TV ghostbuster reveals the tricks for faking paranormal activity

Mustafa Gatollari is one of the investigators on the TV show "Ghost Hunters" and host/producer of the series "Haunted Discoveries." While he writes that "there are too many people who've had too many strange experiences to discount the pursuit of paranormal research as a pastime for deluded hobbyists," he doesn't take kindly to TV fakery of evidence suggesting ghostly activity. For example, there's the oft-cited claim that weird occurrences are sometimes tied to aberrations in electromagnetic frequencies (EMF) measured by an electronic instrument. Thing is, the radio signals from walkie-talkies, a common tool wielded by TV ghostbusters, are known to mess with analog EMF meters. And that's just one of the tricks of the trade, Gatollari explains in the The Independent:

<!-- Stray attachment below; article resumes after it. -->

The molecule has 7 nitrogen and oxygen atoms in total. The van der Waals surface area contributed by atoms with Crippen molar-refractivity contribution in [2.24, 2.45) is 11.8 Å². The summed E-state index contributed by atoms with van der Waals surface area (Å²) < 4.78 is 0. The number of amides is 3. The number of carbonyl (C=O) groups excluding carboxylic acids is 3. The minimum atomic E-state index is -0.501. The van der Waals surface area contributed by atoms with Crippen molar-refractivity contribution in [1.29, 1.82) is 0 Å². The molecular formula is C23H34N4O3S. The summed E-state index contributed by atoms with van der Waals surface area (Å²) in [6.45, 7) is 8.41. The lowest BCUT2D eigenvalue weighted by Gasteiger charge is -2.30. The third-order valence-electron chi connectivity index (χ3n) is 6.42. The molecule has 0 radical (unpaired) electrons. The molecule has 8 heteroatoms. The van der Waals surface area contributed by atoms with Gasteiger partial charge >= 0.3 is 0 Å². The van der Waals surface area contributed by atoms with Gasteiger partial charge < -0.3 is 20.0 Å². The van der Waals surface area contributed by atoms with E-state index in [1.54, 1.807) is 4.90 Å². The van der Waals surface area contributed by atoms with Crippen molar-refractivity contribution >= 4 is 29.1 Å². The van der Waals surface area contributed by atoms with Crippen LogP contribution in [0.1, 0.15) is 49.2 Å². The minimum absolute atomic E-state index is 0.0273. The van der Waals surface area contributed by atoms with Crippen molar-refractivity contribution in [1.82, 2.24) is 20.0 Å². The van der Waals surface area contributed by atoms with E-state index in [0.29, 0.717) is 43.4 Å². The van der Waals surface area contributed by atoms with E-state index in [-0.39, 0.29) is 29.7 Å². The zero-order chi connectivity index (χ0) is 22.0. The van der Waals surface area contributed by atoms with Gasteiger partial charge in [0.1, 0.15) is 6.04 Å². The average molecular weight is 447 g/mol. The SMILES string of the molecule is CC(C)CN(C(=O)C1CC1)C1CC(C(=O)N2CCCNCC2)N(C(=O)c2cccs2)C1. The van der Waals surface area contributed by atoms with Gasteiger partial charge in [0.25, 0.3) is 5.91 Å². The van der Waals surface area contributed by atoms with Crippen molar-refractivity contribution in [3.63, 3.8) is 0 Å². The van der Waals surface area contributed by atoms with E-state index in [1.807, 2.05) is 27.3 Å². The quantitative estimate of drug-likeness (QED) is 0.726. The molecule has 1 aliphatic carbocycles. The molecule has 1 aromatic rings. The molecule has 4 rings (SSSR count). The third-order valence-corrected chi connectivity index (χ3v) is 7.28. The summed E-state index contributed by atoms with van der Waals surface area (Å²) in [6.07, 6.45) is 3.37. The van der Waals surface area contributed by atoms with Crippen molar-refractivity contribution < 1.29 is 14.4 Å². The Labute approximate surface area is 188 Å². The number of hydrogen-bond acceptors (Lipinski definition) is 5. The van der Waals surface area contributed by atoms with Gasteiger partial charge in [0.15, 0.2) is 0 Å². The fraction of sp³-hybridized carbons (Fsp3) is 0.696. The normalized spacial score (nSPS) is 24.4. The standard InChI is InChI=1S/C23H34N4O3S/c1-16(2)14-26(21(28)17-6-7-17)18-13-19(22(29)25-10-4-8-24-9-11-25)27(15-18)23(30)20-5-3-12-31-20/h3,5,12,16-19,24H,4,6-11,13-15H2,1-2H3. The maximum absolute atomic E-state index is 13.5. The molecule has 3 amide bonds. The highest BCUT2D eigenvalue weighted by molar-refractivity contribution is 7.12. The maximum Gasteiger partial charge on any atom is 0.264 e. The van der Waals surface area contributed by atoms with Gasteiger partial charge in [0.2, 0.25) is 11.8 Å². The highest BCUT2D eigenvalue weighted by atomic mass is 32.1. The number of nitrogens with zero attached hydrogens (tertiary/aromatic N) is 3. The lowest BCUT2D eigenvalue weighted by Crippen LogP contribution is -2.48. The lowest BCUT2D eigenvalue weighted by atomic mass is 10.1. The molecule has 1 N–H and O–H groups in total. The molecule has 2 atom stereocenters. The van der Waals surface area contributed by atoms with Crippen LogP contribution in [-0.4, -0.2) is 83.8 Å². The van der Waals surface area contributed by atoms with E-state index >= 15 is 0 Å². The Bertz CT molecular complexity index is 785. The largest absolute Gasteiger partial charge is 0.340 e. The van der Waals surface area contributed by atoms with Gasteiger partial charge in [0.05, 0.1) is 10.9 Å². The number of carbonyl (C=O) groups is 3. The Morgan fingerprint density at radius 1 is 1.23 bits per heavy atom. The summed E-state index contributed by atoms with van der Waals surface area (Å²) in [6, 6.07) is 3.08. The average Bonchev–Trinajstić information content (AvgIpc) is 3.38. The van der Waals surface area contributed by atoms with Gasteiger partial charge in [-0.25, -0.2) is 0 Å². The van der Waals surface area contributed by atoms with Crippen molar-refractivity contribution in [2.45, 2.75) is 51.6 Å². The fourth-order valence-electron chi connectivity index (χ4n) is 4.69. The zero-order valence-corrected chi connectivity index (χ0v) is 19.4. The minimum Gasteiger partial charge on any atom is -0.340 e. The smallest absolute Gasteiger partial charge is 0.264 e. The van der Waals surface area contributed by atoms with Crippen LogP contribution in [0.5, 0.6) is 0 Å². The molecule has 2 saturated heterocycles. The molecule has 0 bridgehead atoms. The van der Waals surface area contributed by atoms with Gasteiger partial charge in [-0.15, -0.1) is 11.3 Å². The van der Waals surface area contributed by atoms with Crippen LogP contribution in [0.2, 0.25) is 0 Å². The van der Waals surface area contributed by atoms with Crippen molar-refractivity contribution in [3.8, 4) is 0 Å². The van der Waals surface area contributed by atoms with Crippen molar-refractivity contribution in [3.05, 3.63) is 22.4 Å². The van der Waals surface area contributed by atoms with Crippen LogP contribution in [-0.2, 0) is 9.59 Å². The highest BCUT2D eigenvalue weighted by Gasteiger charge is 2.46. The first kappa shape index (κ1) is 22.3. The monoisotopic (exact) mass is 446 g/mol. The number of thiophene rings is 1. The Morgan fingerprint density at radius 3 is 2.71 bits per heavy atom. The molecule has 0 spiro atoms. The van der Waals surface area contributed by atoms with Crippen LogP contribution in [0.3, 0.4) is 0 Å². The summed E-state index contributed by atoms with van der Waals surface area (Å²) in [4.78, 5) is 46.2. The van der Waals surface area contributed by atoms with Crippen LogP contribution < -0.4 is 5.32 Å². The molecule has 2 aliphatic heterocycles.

Let's take another popular ghost-hunting "tech" trope: flashlight communication. The technique behind this works as follows:Get yourself a twist on/off flashlight and "split the difference" so that the device teeters in between being fully engaged and not. You want to loosen it just enough so that if you tap the flashlight, it will flicker on.

Now set the flashlight down and begin your line of questioning, or invite entities to come and touch the device in order to communicate with you. The theory behind this trope is that the electromagnetic energy from the entities "touching" the flashlight will create enough juice to connect the bulb to its power source, resulting in a beam of affirmation.

Many investigative programs will stitch together video snippets of this "communication" to make it seem like the flashlight is going off after questions are being asked.